Throughout the almost 2 hour interview, Daniel never wavered from his version of events. No matter how desperately the detectives tried to trip him up, his narrative never changed. The same cannot be said for Jannie Ligons’ version of events. Starting with what time she arrived home (somewhere between 2:42 and 3:00 in the morning, depending on which version you follow) throughout the claims of attempts to report the assault, and even the assault itself, her complaint flows, growing here, changing there, much like a mud puddle that is constantly being walked through. The only thing that is clear, is that there was in fact a traffic stop. During Daniel’s initial interview, Detective Davis expresses disbelief that an ordinary traffic stop could take 15 minutes, and more disbelief that Ligons would make up a story. She seemed to feel that Ligons had nothing to gain. One can certainly hope that she was only pretending to be that dense, in the mistaken belief that it would trip Daniel up. If she was not pretending, the glaring lack of investigative intelligence should scare every person she has ever had official contact with. Simply put, Jannie Ligons spent the evening with a male friend that was not her boyfriend. Many woman have lied to protect relationships with men other than their acknowledged partners. Added to the fact that Jannie Ligons has since filed as civil suit naming Daniel Holtzclaw and Oklahoma City as defendants. There is plenty of motivation to lie.

Likewise, Detective Rocky Gregory’s conduct is troubling at best. From joking about masturbation to asking Daniel if he’d like to see the surveillance videos that show the alleged assault, Detective Gregory was more concerned with trying to make a name for himself  than the actual facts and evidence presented. The video shows no evidence of assault, and in fact barely shows the traffic stop itself. It is certainly a far cry from the implication Gregory made to Daniel that it clearly showed Jannie Ligons’ breasts or Daniel’s penis. It never occurred to either detective to care that Daniel was innocent. There were no names to be made that way, no warm fuzzy feelings fostered amongst the community if they concerned themselves with Daniel’s innocence.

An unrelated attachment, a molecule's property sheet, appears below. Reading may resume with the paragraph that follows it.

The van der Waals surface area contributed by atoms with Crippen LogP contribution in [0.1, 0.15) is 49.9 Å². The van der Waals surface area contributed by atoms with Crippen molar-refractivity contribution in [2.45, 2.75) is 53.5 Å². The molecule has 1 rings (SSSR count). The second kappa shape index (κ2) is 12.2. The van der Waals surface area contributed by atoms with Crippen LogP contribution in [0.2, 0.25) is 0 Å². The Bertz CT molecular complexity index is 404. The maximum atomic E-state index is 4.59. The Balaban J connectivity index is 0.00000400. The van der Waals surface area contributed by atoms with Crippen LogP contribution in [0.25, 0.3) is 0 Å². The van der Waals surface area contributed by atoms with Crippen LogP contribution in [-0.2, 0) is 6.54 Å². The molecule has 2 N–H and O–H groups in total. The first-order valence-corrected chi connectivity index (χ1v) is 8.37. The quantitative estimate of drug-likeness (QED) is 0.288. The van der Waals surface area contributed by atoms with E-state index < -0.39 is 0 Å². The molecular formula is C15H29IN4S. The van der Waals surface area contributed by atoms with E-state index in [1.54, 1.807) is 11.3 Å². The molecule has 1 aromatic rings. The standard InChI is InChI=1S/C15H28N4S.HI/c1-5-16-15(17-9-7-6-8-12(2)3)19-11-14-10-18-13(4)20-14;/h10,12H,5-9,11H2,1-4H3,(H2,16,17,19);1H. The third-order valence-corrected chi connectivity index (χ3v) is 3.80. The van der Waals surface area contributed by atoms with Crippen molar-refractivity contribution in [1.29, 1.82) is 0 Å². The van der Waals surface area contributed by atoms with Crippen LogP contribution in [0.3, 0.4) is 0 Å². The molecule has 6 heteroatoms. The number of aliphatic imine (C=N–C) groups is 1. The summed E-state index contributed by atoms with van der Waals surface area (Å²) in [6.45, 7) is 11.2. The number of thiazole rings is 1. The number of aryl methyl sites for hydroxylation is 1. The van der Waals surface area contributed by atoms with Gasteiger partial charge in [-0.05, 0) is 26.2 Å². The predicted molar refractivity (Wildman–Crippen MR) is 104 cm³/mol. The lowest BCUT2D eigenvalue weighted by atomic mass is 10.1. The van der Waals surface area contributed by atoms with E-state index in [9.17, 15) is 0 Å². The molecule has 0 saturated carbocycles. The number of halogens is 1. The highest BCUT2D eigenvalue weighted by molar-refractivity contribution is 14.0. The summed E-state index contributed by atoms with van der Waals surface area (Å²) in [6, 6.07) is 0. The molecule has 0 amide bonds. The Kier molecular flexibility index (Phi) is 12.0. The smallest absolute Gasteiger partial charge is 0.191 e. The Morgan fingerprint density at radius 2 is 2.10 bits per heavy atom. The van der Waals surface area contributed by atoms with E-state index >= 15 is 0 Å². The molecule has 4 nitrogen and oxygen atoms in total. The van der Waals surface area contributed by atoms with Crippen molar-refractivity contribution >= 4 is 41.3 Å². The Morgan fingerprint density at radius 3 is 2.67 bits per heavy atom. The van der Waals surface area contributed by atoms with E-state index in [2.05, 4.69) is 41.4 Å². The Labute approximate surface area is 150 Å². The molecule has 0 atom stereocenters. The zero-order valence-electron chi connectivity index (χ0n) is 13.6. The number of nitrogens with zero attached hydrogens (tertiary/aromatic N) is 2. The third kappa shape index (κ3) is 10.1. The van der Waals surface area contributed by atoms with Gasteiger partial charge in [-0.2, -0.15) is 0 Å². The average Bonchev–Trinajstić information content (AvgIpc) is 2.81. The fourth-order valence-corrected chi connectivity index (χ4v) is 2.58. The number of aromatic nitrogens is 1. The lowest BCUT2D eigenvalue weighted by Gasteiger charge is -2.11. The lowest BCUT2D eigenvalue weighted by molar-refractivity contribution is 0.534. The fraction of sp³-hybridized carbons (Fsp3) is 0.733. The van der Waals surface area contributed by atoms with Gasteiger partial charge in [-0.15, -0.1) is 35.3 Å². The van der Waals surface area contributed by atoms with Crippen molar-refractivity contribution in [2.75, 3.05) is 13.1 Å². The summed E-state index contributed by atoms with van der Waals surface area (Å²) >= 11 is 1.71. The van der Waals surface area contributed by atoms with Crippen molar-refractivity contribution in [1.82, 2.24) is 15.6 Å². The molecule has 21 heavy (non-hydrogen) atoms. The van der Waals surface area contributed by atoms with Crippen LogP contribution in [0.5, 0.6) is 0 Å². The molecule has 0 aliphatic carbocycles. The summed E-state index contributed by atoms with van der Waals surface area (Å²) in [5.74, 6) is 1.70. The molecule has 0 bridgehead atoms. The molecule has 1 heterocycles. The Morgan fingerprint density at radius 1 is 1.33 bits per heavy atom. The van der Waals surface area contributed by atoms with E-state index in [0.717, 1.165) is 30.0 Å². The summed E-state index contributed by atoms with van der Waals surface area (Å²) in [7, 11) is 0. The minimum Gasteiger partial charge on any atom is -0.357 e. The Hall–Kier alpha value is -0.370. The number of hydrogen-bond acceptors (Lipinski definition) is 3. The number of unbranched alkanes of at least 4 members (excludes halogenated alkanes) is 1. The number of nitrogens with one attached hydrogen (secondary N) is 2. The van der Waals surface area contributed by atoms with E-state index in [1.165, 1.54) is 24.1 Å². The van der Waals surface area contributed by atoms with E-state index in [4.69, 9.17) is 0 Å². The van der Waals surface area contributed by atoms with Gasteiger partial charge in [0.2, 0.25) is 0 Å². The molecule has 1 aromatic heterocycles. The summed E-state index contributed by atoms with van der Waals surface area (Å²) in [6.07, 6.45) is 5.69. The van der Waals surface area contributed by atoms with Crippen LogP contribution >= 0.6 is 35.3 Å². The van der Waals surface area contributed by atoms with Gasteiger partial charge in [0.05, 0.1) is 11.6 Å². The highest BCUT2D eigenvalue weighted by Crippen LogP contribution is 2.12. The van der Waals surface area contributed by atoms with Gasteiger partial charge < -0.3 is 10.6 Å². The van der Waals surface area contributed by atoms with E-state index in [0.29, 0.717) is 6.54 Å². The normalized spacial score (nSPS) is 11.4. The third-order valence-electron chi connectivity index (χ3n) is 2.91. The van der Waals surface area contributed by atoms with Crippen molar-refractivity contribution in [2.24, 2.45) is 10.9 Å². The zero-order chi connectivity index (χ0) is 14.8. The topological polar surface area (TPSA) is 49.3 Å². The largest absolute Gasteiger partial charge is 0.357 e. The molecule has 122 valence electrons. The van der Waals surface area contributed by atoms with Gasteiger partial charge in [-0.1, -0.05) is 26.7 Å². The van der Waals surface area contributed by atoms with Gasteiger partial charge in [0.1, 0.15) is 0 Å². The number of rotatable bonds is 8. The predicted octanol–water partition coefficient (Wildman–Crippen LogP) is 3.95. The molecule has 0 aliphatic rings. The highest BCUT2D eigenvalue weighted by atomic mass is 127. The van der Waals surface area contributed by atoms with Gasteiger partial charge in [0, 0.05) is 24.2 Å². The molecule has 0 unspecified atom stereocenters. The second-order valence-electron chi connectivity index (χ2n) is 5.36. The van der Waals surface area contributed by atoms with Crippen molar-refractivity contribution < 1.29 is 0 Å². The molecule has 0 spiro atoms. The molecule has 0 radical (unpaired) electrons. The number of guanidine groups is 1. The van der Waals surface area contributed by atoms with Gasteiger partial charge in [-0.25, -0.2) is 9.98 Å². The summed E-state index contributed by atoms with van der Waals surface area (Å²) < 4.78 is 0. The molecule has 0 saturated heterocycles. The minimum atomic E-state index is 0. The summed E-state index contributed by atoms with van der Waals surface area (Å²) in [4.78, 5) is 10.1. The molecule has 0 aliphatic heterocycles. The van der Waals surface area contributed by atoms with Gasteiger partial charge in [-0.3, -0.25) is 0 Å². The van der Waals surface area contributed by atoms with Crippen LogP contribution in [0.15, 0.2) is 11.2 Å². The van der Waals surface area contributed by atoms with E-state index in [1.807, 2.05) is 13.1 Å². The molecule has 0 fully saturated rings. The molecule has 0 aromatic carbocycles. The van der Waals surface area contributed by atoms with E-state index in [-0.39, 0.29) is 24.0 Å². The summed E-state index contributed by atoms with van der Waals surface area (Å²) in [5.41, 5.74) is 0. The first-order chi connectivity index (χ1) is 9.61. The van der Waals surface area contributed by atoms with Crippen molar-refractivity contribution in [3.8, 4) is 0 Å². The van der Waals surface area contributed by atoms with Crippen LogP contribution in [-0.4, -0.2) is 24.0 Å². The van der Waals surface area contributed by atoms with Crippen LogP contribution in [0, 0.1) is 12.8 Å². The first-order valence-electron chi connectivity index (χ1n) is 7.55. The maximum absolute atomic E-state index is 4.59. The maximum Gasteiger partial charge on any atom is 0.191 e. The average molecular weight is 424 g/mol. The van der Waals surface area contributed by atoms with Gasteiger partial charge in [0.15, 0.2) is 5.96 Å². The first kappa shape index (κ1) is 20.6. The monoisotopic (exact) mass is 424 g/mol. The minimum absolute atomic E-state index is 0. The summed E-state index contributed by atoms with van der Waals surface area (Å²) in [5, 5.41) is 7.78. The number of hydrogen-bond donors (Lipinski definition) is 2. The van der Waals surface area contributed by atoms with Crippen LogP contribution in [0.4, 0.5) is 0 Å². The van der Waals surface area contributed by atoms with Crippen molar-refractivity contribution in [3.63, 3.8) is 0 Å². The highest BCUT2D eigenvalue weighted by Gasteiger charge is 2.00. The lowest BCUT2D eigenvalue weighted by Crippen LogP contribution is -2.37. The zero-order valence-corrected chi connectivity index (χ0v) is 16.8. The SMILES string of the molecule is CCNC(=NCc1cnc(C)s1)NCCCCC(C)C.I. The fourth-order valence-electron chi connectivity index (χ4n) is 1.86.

This is the start of a story that tore lives apart, cost a man his freedom, and epitomizes the need for reform in the criminal justice system. Most recently, it has been shown that DNA evidence in Daniel’s case was purposefully misrepresented by the prosecution. This DNA evidence was key to obtaining a conviction that resulted in a 263 year prison sentence for Daniel Holtzclaw. It highlights the need for harsher penalties for prosecutorial and police misconduct. Daniel’s story is one that needs to be heard, and understood. His story is not one that should be repeated due to a failing justice system that embraces conviction rates over justice. We hope you will follow along as Daniel and his family fight to overturn his conviction and clear his name. We hope you will add your voice to the outcry, and most sincerely, we hope you will not become another Daniel Holtzclaw.

To learn more about Daniel Holtzclaw’s case, follow along here on Be The Rain, as well as the following sites: